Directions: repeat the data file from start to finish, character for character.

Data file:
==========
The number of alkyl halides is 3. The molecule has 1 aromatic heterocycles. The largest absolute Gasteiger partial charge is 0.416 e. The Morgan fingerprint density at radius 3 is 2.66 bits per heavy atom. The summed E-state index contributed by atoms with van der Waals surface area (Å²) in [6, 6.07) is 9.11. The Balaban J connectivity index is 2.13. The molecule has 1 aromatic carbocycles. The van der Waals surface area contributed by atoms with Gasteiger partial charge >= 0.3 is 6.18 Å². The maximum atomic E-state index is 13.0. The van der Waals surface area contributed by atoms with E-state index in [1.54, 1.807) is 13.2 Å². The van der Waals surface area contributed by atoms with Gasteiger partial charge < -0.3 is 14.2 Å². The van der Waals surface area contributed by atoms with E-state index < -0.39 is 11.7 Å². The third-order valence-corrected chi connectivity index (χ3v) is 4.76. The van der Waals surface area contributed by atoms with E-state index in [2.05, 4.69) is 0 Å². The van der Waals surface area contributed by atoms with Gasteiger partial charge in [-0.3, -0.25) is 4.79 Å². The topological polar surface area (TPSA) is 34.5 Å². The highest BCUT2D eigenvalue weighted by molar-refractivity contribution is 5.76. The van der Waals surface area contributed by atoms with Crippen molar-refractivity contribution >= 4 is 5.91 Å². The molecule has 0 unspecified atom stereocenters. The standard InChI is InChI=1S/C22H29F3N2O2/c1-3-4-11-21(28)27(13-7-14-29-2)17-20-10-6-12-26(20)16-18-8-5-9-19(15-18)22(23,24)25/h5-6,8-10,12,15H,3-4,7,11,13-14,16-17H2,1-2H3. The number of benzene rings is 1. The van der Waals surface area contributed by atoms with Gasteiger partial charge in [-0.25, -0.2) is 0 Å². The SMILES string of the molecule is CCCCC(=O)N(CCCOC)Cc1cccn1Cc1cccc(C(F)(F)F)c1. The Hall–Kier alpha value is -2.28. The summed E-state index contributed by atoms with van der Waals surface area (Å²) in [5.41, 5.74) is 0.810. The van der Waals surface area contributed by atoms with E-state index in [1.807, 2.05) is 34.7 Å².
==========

The number of alkyl halides is 3. The molecule has 1 aromatic heterocycles. The largest absolute Gasteiger partial charge is 0.416 e. The Morgan fingerprint density at radius 3 is 2.66 bits per heavy atom. The summed E-state index contributed by atoms with van der Waals surface area (Å²) in [6, 6.07) is 9.11. The Balaban J connectivity index is 2.13. The molecule has 1 aromatic carbocycles. The van der Waals surface area contributed by atoms with Gasteiger partial charge >= 0.3 is 6.18 Å². The maximum atomic E-state index is 13.0. The van der Waals surface area contributed by atoms with E-state index in [1.54, 1.807) is 13.2 Å². The van der Waals surface area contributed by atoms with Gasteiger partial charge < -0.3 is 14.2 Å². The van der Waals surface area contributed by atoms with E-state index < -0.39 is 11.7 Å². The third-order valence-corrected chi connectivity index (χ3v) is 4.76. The van der Waals surface area contributed by atoms with E-state index in [2.05, 4.69) is 0 Å². The van der Waals surface area contributed by atoms with Gasteiger partial charge in [-0.3, -0.25) is 4.79 Å². The topological polar surface area (TPSA) is 34.5 Å². The highest BCUT2D eigenvalue weighted by molar-refractivity contribution is 5.76. The van der Waals surface area contributed by atoms with Crippen molar-refractivity contribution >= 4 is 5.91 Å². The molecule has 0 unspecified atom stereocenters. The standard InChI is InChI=1S/C22H29F3N2O2/c1-3-4-11-21(28)27(13-7-14-29-2)17-20-10-6-12-26(20)16-18-8-5-9-19(15-18)22(23,24)25/h5-6,8-10,12,15H,3-4,7,11,13-14,16-17H2,1-2H3. The number of benzene rings is 1. The van der Waals surface area contributed by atoms with Gasteiger partial charge in [-0.25, -0.2) is 0 Å². The SMILES string of the molecule is CCCCC(=O)N(CCCOC)Cc1cccn1Cc1cccc(C(F)(F)F)c1. The Hall–Kier alpha value is -2.28. The summed E-state index contributed by atoms with van der Waals surface area (Å²) in [5.41, 5.74) is 0.810. The van der Waals surface area contributed by atoms with E-state index in [1.807, 2.05) is 34.7 Å².